I’ve been reading Designing Data Intensive Applications book & am using this post to keep notes!
I’ve picked up ideas on scaling systems through the years, but never actually sat down to actually study them semi-formally. This seems like a great start to it!
It’s a pretty big book, and it’s gonna take me a while to go through it :) Will update these notes as I go! Trying to do a chapter a week!
Chapter 1: Defining all the things
The Internet was done so well that most people think of it as a natural resource like the Pacific Ocean, rather than something that was man-made. When was the last time a technology with a scale like that was so error-free? Alan Kay, in interview with Dr Dobb’s Journal (2012)
I keep forgetting what an amazing marvel the internet is and how intensely (and mostly positively, thankfully) it has affected my life. This is a good reminder! However, perhaps to people who haven’t had the privileges I’ve had the Internet doesn’t feel like a natural resource? Unsure! Should ask them!
Lots of modern applications are data intensive, rather than CPU intensive.
Raw CPU power is rarely a limiting factor for these applications—bigger problems are usually the amount of data, the complexity of data, and the speed at which it is changing.
This has borne out in the infrastructure I’ve been setting up to help teach people data science - RAM is often the bottleneck, not CPU (barring machine-learning type stuff, but they want GPUs anyway).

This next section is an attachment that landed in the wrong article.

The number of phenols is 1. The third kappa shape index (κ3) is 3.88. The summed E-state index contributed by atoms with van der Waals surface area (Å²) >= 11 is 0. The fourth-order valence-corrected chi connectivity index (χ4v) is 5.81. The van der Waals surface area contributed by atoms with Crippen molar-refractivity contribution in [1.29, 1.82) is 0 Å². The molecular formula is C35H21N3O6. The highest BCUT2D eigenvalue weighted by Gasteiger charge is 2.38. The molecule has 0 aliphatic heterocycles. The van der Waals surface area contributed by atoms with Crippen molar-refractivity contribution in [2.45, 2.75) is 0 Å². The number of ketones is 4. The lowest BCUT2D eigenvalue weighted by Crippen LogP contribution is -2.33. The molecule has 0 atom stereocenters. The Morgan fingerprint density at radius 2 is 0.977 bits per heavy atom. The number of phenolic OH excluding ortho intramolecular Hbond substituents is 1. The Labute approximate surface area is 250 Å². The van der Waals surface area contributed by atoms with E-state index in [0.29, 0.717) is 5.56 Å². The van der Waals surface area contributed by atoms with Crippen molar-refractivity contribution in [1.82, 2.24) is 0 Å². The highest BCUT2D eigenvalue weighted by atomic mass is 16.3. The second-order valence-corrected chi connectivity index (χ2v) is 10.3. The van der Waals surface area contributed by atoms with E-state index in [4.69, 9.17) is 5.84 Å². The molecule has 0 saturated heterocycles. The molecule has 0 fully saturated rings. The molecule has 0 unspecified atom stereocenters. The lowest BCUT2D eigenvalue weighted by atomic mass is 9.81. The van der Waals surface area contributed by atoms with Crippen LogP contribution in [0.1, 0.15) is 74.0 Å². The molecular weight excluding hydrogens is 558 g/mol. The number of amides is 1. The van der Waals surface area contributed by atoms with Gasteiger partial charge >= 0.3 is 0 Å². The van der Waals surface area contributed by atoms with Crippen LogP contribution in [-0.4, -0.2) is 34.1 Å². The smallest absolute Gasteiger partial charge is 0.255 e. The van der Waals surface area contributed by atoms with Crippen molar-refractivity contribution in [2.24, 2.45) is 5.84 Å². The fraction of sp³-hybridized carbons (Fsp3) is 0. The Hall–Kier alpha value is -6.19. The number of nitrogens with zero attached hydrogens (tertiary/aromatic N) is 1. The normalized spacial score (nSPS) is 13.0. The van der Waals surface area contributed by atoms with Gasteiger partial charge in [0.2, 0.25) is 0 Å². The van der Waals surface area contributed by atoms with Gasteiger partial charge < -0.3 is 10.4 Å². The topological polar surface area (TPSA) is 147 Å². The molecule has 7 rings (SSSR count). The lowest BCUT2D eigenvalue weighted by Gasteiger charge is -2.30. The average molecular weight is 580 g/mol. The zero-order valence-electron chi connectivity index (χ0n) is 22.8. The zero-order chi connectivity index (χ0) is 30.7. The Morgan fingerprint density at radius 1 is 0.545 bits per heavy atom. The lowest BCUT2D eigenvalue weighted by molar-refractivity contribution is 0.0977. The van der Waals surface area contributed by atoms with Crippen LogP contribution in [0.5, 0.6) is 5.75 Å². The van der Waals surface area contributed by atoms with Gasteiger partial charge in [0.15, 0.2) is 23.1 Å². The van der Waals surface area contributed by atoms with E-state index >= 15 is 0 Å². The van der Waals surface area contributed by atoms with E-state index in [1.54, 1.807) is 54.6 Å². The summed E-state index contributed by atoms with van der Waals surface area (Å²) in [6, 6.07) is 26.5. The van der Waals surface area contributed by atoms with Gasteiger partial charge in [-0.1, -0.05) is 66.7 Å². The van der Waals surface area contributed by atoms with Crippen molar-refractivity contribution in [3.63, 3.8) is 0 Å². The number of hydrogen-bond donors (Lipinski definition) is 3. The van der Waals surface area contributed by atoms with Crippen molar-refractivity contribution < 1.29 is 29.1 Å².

Common building blocks for data intensive applications are:
- Store data so that they, or another application, can find it again later (databases)
- Remember the result of an expensive operation, to speed up reads (caches)
- Allow users to search data by keyword or filter it in various ways (search indexes)
- Send a message to another process, to be handled asynchronously (stream processing)
- Periodically crunch a large amount of accumulated data (batch processing)
These do seem to cover a large variety of bases! I feel fairly comfortable in operating, using and building on top of some of these (databases, caches) but not so much in most (never used a search index, batch processing, nor streams outside of redis). Partially I haven’t felt an intense need for these, but perhaps if I understand them more I’ll use them more? I’ve mostly strived to make everything stateless - but perhaps that’s causing me to shy away from problems that can only be solved with state? /me ponders.
Boundaries around ‘data systems’ are blurring - Redis is a cache but can be a message queue, Apache Kafka is a message queue that can have durability guarantees, etc. Lots of applications also need more than can be done with just one tool (aka a ‘pure LAMP’ stack is no longer good enough). Applications often have the job of making sure different data sources are in sync. Everyone is a ‘data designer’, and everyone is kinda fucked.
Talk about 3 things that are most important to any software system.
Means ‘continue to work correctly, even when things go wrong’. Things that go wrong are ‘faults’, and systems need to be ‘fault-tolerent’ or ‘resilient’. Can’t be tolerant of all faults, so gotta define what faults we’re tolerant of.
Fault isn’t failure - fault is when a component of the system ‘deviates from its spec’, failure is when the system as a whole stops providing user server they want. Can’t reduce chances of fault to zero, but can work on reducing failures to zero.
Engineering is building reliable systems from unreliable parts.
Chaos monkeys are good, increase faults to find ways to reduce failure.
Hardware reliability - physical components fail. Nothing you can do about it. Fix it in software.